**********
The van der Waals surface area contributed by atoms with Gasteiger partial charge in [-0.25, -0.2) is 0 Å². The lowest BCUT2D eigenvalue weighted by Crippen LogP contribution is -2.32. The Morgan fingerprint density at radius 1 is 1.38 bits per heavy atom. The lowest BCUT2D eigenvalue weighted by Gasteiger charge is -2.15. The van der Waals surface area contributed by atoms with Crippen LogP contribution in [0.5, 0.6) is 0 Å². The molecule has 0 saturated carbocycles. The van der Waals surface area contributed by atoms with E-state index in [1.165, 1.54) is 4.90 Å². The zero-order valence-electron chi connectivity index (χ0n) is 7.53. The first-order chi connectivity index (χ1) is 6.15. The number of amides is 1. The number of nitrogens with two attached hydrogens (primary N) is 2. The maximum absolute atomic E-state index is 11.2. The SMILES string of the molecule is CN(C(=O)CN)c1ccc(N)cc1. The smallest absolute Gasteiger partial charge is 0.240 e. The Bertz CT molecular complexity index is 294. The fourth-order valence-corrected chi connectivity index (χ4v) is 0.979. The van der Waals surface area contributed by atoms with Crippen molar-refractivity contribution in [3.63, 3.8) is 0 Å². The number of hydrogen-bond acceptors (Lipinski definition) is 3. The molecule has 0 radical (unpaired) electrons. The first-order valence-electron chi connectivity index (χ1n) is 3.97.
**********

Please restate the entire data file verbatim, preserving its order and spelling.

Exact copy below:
The van der Waals surface area contributed by atoms with Gasteiger partial charge in [-0.25, -0.2) is 0 Å². The lowest BCUT2D eigenvalue weighted by Crippen LogP contribution is -2.32. The Morgan fingerprint density at radius 1 is 1.38 bits per heavy atom. The lowest BCUT2D eigenvalue weighted by Gasteiger charge is -2.15. The van der Waals surface area contributed by atoms with Crippen LogP contribution in [0.5, 0.6) is 0 Å². The molecule has 0 saturated carbocycles. The van der Waals surface area contributed by atoms with E-state index in [1.165, 1.54) is 4.90 Å². The zero-order valence-electron chi connectivity index (χ0n) is 7.53. The first-order chi connectivity index (χ1) is 6.15. The number of amides is 1. The number of nitrogens with two attached hydrogens (primary N) is 2. The maximum absolute atomic E-state index is 11.2. The SMILES string of the molecule is CN(C(=O)CN)c1ccc(N)cc1. The smallest absolute Gasteiger partial charge is 0.240 e. The Bertz CT molecular complexity index is 294. The fourth-order valence-corrected chi connectivity index (χ4v) is 0.979. The van der Waals surface area contributed by atoms with Crippen molar-refractivity contribution in [3.63, 3.8) is 0 Å². The number of hydrogen-bond acceptors (Lipinski definition) is 3. The molecule has 0 radical (unpaired) electrons. The first-order valence-electron chi connectivity index (χ1n) is 3.97.